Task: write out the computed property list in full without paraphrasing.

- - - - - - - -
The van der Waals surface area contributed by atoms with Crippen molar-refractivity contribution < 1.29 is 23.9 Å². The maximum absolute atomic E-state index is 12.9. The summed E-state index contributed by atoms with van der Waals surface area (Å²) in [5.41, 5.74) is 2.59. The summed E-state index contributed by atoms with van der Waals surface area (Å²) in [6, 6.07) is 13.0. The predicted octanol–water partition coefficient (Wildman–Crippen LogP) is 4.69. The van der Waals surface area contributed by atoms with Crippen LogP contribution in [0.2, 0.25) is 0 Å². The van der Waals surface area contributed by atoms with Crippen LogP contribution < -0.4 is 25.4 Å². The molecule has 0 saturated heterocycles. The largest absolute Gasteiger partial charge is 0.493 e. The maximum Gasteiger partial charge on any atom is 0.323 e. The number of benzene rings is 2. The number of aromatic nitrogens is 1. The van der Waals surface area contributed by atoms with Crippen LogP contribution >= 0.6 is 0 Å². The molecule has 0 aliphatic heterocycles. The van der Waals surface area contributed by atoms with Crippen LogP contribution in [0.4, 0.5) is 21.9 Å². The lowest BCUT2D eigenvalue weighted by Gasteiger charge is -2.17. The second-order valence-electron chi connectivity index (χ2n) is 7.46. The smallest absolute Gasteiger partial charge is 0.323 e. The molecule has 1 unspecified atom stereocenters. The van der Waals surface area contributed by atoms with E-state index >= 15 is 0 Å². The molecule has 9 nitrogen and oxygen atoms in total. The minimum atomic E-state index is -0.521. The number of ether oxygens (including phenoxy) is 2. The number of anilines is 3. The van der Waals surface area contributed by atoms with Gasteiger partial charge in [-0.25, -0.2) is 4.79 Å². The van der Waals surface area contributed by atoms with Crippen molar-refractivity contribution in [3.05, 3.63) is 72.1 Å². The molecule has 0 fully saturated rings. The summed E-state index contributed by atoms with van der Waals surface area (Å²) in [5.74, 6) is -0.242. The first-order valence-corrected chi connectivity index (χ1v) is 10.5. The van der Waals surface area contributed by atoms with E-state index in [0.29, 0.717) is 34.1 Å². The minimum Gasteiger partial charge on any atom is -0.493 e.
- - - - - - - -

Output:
The van der Waals surface area contributed by atoms with Crippen molar-refractivity contribution < 1.29 is 23.9 Å². The maximum absolute atomic E-state index is 12.9. The summed E-state index contributed by atoms with van der Waals surface area (Å²) in [5.41, 5.74) is 2.59. The summed E-state index contributed by atoms with van der Waals surface area (Å²) in [6, 6.07) is 13.0. The predicted octanol–water partition coefficient (Wildman–Crippen LogP) is 4.69. The van der Waals surface area contributed by atoms with Crippen LogP contribution in [0.2, 0.25) is 0 Å². The van der Waals surface area contributed by atoms with Crippen LogP contribution < -0.4 is 25.4 Å². The molecule has 0 saturated heterocycles. The largest absolute Gasteiger partial charge is 0.493 e. The maximum Gasteiger partial charge on any atom is 0.323 e. The number of benzene rings is 2. The number of aromatic nitrogens is 1. The van der Waals surface area contributed by atoms with Crippen LogP contribution >= 0.6 is 0 Å². The molecule has 0 aliphatic heterocycles. The van der Waals surface area contributed by atoms with Crippen LogP contribution in [0.4, 0.5) is 21.9 Å². The lowest BCUT2D eigenvalue weighted by Gasteiger charge is -2.17. The second-order valence-electron chi connectivity index (χ2n) is 7.46. The smallest absolute Gasteiger partial charge is 0.323 e. The molecule has 1 unspecified atom stereocenters. The van der Waals surface area contributed by atoms with E-state index >= 15 is 0 Å². The molecule has 9 nitrogen and oxygen atoms in total. The minimum atomic E-state index is -0.521. The number of ether oxygens (including phenoxy) is 2. The number of anilines is 3. The van der Waals surface area contributed by atoms with Gasteiger partial charge in [-0.25, -0.2) is 4.79 Å². The van der Waals surface area contributed by atoms with Crippen molar-refractivity contribution in [3.05, 3.63) is 72.1 Å². The molecule has 0 fully saturated rings. The summed E-state index contributed by atoms with van der Waals surface area (Å²) in [5.74, 6) is -0.242. The first-order valence-corrected chi connectivity index (χ1v) is 10.5. The van der Waals surface area contributed by atoms with E-state index in [0.29, 0.717) is 34.1 Å². The minimum Gasteiger partial charge on any atom is -0.493 e.